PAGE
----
ADELCRANTZ, Carl Fredrik
(b. 1716, Stockholm, d. 1796, Stockholm)

Exterior view

1766
Photo
Palace Theatre, Drottningholm

The theatre at Drottningholm Palace, west of Stockholm's city centre is considered one of the best preserved theatres of the world. It is one of the few 18th century theatres in Europe that is still used as a theatre with its original stage machinery.

The building that Adelcrantz created was unusual architecturally in several respects. Most notably, although the theatre was intended to mimic Versailles's artistic style, the lack of funds of the Swedish Treasury forced a much sparser style. The exterior of the building is very plain in comparison to other palatial theatres, in the style of a country manor with no indication from the exterior that an opera house is inside.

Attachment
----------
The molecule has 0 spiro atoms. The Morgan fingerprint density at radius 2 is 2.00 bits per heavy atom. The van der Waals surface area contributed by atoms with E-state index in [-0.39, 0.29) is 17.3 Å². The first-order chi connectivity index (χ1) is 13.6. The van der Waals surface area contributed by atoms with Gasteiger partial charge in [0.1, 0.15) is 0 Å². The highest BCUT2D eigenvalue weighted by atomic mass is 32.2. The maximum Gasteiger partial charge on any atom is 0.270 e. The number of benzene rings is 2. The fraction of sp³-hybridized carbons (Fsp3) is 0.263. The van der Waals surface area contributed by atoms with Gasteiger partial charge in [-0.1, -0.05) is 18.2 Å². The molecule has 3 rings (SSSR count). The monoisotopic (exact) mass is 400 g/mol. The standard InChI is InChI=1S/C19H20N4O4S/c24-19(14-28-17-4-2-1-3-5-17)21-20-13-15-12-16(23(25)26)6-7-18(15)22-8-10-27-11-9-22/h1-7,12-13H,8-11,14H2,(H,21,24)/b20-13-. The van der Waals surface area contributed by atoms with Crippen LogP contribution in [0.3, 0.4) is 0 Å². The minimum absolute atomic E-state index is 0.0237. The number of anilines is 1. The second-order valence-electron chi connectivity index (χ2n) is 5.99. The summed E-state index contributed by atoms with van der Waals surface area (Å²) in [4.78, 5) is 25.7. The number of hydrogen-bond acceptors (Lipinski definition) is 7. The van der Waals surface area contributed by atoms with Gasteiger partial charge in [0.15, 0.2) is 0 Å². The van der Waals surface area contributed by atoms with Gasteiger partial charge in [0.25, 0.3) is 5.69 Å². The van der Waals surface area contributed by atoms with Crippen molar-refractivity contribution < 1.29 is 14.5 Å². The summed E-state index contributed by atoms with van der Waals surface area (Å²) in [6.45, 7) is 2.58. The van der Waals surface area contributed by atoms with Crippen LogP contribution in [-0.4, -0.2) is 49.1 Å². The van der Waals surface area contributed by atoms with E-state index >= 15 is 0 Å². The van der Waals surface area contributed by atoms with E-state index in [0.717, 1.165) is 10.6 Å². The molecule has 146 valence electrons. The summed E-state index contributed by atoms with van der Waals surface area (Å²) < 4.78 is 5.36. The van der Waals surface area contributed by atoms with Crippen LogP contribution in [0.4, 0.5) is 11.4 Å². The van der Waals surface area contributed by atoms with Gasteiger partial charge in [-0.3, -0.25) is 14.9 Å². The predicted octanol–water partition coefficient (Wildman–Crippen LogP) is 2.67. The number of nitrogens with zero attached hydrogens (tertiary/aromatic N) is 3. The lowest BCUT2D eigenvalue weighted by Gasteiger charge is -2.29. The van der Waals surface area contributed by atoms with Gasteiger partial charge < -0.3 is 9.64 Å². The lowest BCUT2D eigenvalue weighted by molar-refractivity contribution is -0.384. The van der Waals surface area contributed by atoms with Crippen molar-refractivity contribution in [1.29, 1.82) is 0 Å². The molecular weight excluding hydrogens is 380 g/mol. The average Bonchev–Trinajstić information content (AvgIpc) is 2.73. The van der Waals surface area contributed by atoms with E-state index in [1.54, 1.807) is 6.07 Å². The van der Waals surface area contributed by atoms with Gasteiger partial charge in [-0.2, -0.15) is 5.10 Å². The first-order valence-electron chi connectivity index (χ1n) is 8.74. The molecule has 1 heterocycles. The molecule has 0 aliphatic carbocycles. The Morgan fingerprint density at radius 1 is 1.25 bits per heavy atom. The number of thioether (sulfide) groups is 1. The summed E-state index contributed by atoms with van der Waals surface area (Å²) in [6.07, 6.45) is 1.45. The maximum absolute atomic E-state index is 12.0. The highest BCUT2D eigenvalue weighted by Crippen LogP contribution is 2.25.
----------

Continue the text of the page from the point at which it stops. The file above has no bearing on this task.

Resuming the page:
The interior, decorated by Adrien Masreliez (1748-1810), uses trompe l'oeil, papier-mâché, and stucco to imitate more expensive materials like marble and gold. The theatre is also architecturally unusual for its shape, since the auditorium is shaped like a T with the two thrones for the reigning monarchs placed in the cross of the T in front of the stage and the rest of the court seated on wooden benches. The stage is also unusually deep, which helped the set designers to create optical allusions of great distance on the stage.




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